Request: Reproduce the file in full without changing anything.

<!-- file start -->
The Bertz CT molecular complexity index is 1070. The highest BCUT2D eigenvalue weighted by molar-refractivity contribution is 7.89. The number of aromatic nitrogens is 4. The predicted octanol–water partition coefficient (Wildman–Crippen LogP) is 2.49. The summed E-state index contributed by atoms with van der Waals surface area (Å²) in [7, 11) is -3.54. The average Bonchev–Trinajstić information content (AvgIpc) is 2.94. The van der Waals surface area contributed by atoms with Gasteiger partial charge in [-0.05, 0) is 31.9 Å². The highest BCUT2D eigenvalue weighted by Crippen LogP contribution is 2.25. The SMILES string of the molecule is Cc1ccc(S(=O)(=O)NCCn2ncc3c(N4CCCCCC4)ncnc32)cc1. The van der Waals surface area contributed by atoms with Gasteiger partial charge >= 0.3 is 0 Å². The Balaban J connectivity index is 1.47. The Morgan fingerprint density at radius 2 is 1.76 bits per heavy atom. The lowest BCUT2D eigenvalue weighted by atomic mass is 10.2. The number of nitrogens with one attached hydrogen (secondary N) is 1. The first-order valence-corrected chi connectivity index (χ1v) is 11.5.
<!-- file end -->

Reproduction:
The Bertz CT molecular complexity index is 1070. The highest BCUT2D eigenvalue weighted by molar-refractivity contribution is 7.89. The number of aromatic nitrogens is 4. The predicted octanol–water partition coefficient (Wildman–Crippen LogP) is 2.49. The summed E-state index contributed by atoms with van der Waals surface area (Å²) in [7, 11) is -3.54. The average Bonchev–Trinajstić information content (AvgIpc) is 2.94. The van der Waals surface area contributed by atoms with Gasteiger partial charge in [-0.05, 0) is 31.9 Å². The highest BCUT2D eigenvalue weighted by Crippen LogP contribution is 2.25. The SMILES string of the molecule is Cc1ccc(S(=O)(=O)NCCn2ncc3c(N4CCCCCC4)ncnc32)cc1. The van der Waals surface area contributed by atoms with Gasteiger partial charge >= 0.3 is 0 Å². The Balaban J connectivity index is 1.47. The Morgan fingerprint density at radius 2 is 1.76 bits per heavy atom. The lowest BCUT2D eigenvalue weighted by atomic mass is 10.2. The number of nitrogens with one attached hydrogen (secondary N) is 1. The first-order valence-corrected chi connectivity index (χ1v) is 11.5.